Former computer security industry executive Dmitri Alperovitch said, “There are only two types of companies: Those that know they have been breached and those that don’t know they have been breached.” Don’t let yourself be the former!
No matter what threat you may be facing, the name of the game during this stage is to contain the problem and prevent it from spreading. At some point, you’ll need to communicate the breach or issue with clients, the media or other affected parties. Meanwhile, you should enact all steps of your attack response plan. Your actions may include shutting down for the day, contacting higher authorities or just letting your IT department take the reins.
At this point, the information gathered during the prep stage should come in handy and reduce the amount of time it takes for your firm to do damage control and take inventory of all clients and assets affected by the breach.
After the active threat has ended, it’s time to clean up. This housekeeping stage can include changing passwords, reconsidering what access levels are available to all staff members, getting new systems, backing everything up and starting anew, etc.
The post-incident stage is also the prime opportunity to evaluate how your current response plan works — you can improve it, change it completely or feel good knowing it worked perfectly. Another good exercise to perform at this point is reviewing what happened and how you reacted with everyone involved in the plan.
Data loss can really be the end of the world for some. It’s never too late to start preparing yourself. Learn how to upgrade your backup management plan so you’re up to 2023 standards.
Learn which software your law firm needs.
In today’s digital age, protecting your sensitive information can be difficult. That being said, there are software programs that may help you take your data protection a step further.
Whether it’s an internal communication app, encrypting your emails or assuring you’re using HTTPS and not HTTP, being mindful of using encryption when possible will always add an extra layer of data protection and security to you and your law firm.
Some encryption messaging platforms include Signal, which is highly reviewed and trusted by businesses and politicians. Since most work documents and platforms can be accessed on our mobile phones, adding two-factor authentication to everything is always a good first step to take as well.
Software like McAfee Secure can regularly conduct automatic security scans to ensure no malware or other vulnerabilities have entered your systems, as recommended by Clio.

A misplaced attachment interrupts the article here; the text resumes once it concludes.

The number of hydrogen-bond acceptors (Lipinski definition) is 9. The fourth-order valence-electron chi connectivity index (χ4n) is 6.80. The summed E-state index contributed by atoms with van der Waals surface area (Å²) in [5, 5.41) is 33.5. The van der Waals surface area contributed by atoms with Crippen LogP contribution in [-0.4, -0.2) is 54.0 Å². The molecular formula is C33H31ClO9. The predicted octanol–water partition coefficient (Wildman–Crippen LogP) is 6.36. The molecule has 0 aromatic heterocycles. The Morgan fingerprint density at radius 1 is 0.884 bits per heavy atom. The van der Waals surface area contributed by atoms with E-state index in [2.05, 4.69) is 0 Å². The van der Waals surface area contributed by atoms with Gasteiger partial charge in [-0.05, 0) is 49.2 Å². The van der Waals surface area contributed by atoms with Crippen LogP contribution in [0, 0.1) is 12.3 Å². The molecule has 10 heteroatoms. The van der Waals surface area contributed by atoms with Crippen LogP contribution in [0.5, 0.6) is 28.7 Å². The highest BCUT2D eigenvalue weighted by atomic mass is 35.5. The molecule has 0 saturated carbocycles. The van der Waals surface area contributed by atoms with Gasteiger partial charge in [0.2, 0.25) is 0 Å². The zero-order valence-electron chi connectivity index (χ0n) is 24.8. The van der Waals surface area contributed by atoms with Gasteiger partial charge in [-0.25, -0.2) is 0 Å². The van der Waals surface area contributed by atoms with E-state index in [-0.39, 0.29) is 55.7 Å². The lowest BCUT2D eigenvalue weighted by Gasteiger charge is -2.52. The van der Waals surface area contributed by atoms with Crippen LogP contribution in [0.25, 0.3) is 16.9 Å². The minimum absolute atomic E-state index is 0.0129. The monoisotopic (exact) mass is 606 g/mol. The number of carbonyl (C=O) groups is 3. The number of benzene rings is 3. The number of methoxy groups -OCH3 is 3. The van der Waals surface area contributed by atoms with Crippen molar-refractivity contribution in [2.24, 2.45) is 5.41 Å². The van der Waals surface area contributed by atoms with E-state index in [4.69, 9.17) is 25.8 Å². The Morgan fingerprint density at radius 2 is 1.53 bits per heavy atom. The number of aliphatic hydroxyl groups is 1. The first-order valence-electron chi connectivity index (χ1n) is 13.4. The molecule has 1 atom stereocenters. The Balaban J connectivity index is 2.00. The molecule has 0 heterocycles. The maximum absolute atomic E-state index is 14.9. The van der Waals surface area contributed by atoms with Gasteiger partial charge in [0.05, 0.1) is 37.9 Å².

It’s always recommended to have an IT department or at least a dedicated IT employee at your firm, as their expertise goes a long way. You can never be too safe when dealing with such personal information on a day-to-day basis. Having such a support and resource can also serve to inform you of other useful sotware, apps, firewalls, VPNs, data backup systems, etc.
If your firm does not have an IT department or member, we recommend you hire the help of a professional IT company.
Outside of needing cybersecurity system protocols for disaster recovery, having good systems and plans set up from the get-go can help organize your firm’s documents and information before disaster strikes, making it easier to act if things go south.
Some of the best practices and safety tips go back to the basics:
- Educate yourself on the importance of abiding by guidelines to promote online security, how to respond to a breach, how to be HIPAA compliant and the basic dos and don’ts of the internet.
- Make strong, unique passwords for all your documents and never share them.
- Be attentive and cautious of any online communications you receive, any links or images you click and any websites you visit. Checking the legitimacy of these interactions will always be vital to your online data protection!
- Review and consider limiting the access levels of all employees and third parties you may work with. It’s necessary to remind yourself that not everyone needs access to everything.
Are you dealing with a digital disaster? Here are five cybersecurity tools that can help.
The common denominator in assuring your online cybersecurity systems and important documents stay untouched by cybercriminals is having a sturdy, well set-up cloud system. Dealing with so much sensitive information and so many clients makes this task anything but a light matter.
That’s why it’s best to leave cloud configuration in the hands of experts. MDL helps businesses not only set up a safe and secure cloud but tackle any disaster recovery, managed services and network and infrastructure solutions as well. Get a free consultation or learn more about our services.